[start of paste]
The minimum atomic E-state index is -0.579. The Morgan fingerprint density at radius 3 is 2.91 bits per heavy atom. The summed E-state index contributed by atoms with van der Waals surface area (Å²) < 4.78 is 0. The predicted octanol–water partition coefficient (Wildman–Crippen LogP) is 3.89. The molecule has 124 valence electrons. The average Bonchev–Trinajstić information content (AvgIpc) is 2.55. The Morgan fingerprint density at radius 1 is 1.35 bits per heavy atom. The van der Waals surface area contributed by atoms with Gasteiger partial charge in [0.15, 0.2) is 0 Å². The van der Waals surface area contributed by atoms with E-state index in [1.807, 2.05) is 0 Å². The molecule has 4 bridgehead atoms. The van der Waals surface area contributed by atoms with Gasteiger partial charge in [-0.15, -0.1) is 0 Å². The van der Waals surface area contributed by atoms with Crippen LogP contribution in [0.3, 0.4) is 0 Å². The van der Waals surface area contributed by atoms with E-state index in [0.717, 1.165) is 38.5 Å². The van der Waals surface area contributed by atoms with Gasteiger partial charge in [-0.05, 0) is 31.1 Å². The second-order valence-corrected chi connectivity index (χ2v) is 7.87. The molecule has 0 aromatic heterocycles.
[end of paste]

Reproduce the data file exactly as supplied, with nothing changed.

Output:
The minimum atomic E-state index is -0.579. The Morgan fingerprint density at radius 3 is 2.91 bits per heavy atom. The summed E-state index contributed by atoms with van der Waals surface area (Å²) < 4.78 is 0. The predicted octanol–water partition coefficient (Wildman–Crippen LogP) is 3.89. The molecule has 124 valence electrons. The average Bonchev–Trinajstić information content (AvgIpc) is 2.55. The Morgan fingerprint density at radius 1 is 1.35 bits per heavy atom. The van der Waals surface area contributed by atoms with Gasteiger partial charge in [0.15, 0.2) is 0 Å². The van der Waals surface area contributed by atoms with E-state index in [1.807, 2.05) is 0 Å². The molecule has 4 bridgehead atoms. The van der Waals surface area contributed by atoms with Gasteiger partial charge in [-0.15, -0.1) is 0 Å². The van der Waals surface area contributed by atoms with Crippen LogP contribution in [0.3, 0.4) is 0 Å². The van der Waals surface area contributed by atoms with E-state index in [0.717, 1.165) is 38.5 Å². The van der Waals surface area contributed by atoms with Gasteiger partial charge in [-0.05, 0) is 31.1 Å². The second-order valence-corrected chi connectivity index (χ2v) is 7.87. The molecule has 0 aromatic heterocycles.